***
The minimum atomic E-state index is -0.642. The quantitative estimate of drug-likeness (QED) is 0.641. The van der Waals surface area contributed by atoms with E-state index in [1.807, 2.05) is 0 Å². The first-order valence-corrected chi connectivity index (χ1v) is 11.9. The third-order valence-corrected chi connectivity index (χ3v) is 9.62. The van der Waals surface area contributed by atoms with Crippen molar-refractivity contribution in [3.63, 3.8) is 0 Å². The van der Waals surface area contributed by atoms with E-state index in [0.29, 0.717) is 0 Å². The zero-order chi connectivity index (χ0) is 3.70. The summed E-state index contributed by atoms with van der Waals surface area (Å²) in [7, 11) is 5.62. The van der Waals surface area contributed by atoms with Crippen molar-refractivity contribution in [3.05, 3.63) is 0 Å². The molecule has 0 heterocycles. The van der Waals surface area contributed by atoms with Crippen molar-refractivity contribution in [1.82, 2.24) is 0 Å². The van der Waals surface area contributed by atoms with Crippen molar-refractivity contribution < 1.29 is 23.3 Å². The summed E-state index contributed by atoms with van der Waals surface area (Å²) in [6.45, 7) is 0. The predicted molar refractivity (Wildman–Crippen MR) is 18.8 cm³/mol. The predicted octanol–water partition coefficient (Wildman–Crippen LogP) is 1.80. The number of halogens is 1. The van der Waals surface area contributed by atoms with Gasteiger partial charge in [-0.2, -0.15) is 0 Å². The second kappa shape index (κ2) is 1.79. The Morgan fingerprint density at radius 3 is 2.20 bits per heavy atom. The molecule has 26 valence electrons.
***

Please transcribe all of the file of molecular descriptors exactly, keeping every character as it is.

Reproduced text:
The minimum atomic E-state index is -0.642. The quantitative estimate of drug-likeness (QED) is 0.641. The van der Waals surface area contributed by atoms with E-state index in [1.807, 2.05) is 0 Å². The first-order valence-corrected chi connectivity index (χ1v) is 11.9. The third-order valence-corrected chi connectivity index (χ3v) is 9.62. The van der Waals surface area contributed by atoms with Crippen molar-refractivity contribution in [3.63, 3.8) is 0 Å². The van der Waals surface area contributed by atoms with E-state index in [0.29, 0.717) is 0 Å². The zero-order chi connectivity index (χ0) is 3.70. The summed E-state index contributed by atoms with van der Waals surface area (Å²) in [7, 11) is 5.62. The van der Waals surface area contributed by atoms with Crippen molar-refractivity contribution in [3.05, 3.63) is 0 Å². The molecule has 0 heterocycles. The van der Waals surface area contributed by atoms with Crippen molar-refractivity contribution in [1.82, 2.24) is 0 Å². The van der Waals surface area contributed by atoms with Crippen molar-refractivity contribution < 1.29 is 23.3 Å². The summed E-state index contributed by atoms with van der Waals surface area (Å²) in [6.45, 7) is 0. The predicted molar refractivity (Wildman–Crippen MR) is 18.8 cm³/mol. The predicted octanol–water partition coefficient (Wildman–Crippen LogP) is 1.80. The number of halogens is 1. The van der Waals surface area contributed by atoms with Gasteiger partial charge in [-0.2, -0.15) is 0 Å². The second kappa shape index (κ2) is 1.79. The Morgan fingerprint density at radius 3 is 2.20 bits per heavy atom. The molecule has 26 valence electrons.